The implementation of backdoors is simply too dangerous, and would be the equivalent of opening the floodgates for attackers around the world. Despite the entirely respectable intentions of U.S. lawmakers, advancements in cryptography and information security cannot be held back. The only real consequences of legal restrictions are significant economic turmoil for American tech companies and the compromisation of Americans’ personal information. In a recent survey of worldwide encryption products, researchers from the Berkman Center for Internet and Society show that there are countless alternatives to American encryption products, many of which are free or open-source (subject to international scrutiny). If regulations are enforced upon American tech companies, then people — whether harboring malicious intent or otherwise — will turn to foreign services. Instead, American tech companies should be working with the government to push encryption technology even further.

When it comes to unlocking encrypted devices, however, it is clear that a more powerful approach is needed — something which serves as the equivalent of breaking the front door down. Policymakers can find such a technology in quantum computation, which serves to upset the entire security industry in the coming years.

Cryptographic Kryptonite: Quantum Computation

Quantum computation is a very powerful tool that will come to render all current encryption methods obsolete. Having started as an idea in the early 1980’s, researchers have made significant progress in the development of such a machine, but there is still a lot more to learn. For more information, consider checking out the D-Wave project that is being supported by institutions such as Lockheed-Martin, Google, NASA, and the University of Southern California.

In a traditional computer, everything is stored in memory as a combination of 0’s and 1’s. These ‘states’ can be seen as a sort of power switch — are electrons flowing, or are they not? The text in this article, the typography it is presented with on your display, and every movement you make with your mouse and keyboard are translated to these 0’s and 1’s. When the FBI says it wants to use brute force to unlock mobile phones, they mean cycling through every possible combination of 0’s and 1’s until they guess the correct key. Apple generates 256-bit keys using the Advanced Encryption Standard (commonly referred to as AES 256). A ‘bit’ is a single instance of a state that can either be a 0 or a 1. That means there are, in theory, 2^256 possible key combinations. In case you are curious, that’s 115,792,089,237,316,195,423,570,985,008,687,907,853,269,984,665,640,564,039,457,584,007,913,129,639,936 different possible keys.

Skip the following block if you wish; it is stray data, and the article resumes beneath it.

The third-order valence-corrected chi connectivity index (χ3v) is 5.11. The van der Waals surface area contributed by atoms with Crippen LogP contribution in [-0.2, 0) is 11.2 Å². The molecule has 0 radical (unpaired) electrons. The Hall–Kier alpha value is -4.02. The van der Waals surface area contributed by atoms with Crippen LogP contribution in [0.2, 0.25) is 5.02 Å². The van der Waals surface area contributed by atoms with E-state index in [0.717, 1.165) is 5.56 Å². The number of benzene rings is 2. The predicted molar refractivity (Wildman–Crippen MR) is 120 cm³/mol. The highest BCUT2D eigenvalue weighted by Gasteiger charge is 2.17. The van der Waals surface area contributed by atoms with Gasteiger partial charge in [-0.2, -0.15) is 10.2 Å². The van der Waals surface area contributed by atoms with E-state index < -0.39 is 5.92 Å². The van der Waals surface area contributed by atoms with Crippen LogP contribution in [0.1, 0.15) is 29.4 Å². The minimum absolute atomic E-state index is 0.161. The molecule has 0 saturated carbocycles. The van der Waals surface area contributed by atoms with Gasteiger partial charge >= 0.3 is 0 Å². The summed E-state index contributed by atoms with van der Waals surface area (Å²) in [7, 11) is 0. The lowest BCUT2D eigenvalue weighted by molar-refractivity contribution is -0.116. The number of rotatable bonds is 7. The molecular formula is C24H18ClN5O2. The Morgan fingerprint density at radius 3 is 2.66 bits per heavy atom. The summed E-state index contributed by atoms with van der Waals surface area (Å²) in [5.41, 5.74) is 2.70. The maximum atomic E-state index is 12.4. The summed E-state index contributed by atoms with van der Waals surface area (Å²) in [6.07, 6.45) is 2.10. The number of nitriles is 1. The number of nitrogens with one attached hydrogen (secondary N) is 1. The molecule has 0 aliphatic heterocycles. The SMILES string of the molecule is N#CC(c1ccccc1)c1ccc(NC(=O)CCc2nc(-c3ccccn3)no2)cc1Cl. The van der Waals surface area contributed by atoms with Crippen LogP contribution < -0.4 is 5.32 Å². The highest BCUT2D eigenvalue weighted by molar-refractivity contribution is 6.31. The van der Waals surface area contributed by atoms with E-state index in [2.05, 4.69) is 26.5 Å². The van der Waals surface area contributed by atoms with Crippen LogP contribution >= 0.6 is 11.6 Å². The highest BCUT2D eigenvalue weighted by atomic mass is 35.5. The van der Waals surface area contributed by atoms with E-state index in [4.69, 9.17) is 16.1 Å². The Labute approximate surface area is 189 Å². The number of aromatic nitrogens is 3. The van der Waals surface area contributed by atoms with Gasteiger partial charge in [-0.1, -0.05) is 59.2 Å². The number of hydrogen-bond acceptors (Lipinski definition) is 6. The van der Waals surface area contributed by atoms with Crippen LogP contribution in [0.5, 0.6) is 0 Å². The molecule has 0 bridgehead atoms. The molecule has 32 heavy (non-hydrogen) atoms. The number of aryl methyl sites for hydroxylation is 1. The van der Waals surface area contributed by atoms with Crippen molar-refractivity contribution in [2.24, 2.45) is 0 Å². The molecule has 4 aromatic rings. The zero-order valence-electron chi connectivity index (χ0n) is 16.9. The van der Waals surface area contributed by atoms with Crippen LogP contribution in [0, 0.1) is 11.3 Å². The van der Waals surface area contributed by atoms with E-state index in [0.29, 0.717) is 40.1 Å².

Of course, it helps that computers are very efficient when it comes to this kind of repetitive, rudimentary task. To describe them as fast, however, would be a bit of a stretch. To cycle through every key would take too much time. Even assuming intel that limits the number of possible combinations, it would take a very powerful supercomputer — or a cluster of them — to crack these keys at the rate at which the FBI needs to unlock terrorists’ phones. Like the NSA and NASA, the FBI and other federal agencies are likely already investing heavily in quantum computation in an effort to make their jobs much easier. Quantum computers are built using ‘qubits’, which are the quantum counterpart of the bit which I previously described. Qubits are very fascinating quirks of quantum mechanics, which can be in one of any three states at any given time: 0, 1, or both. If the intricacies of quantum computers and qubits are keeping you up at night, I advise picking up Quantum Computation and Quantum Information (Nielson & Chuang). Ultimately, policymakers should know that these systems are very adept at cracking codes. With that in mind, if law enforcement agencies find themselves in the possession of a device that needs broken into, they can do so without simultaneously compromising the privacy of every law-abiding American citizen.

The bottom line is that legal restrictions are a step backward, not forward. It is reminiscent of the time when cryptography was classified as a munition and prohibited from being exported from the United States. How did that turn out? People protested by printing algorithms on t-shirts.

Rather than inhibit innovation, the United States government and law enforcement agencies have a duty to collaborate with the tech sector to (1) advance the security of consumer electronic devices, which are still susceptible to various foreign cyber attacks, and (2) invest heavily in quantum computation and other post-traditional-computer code-breaking technologies.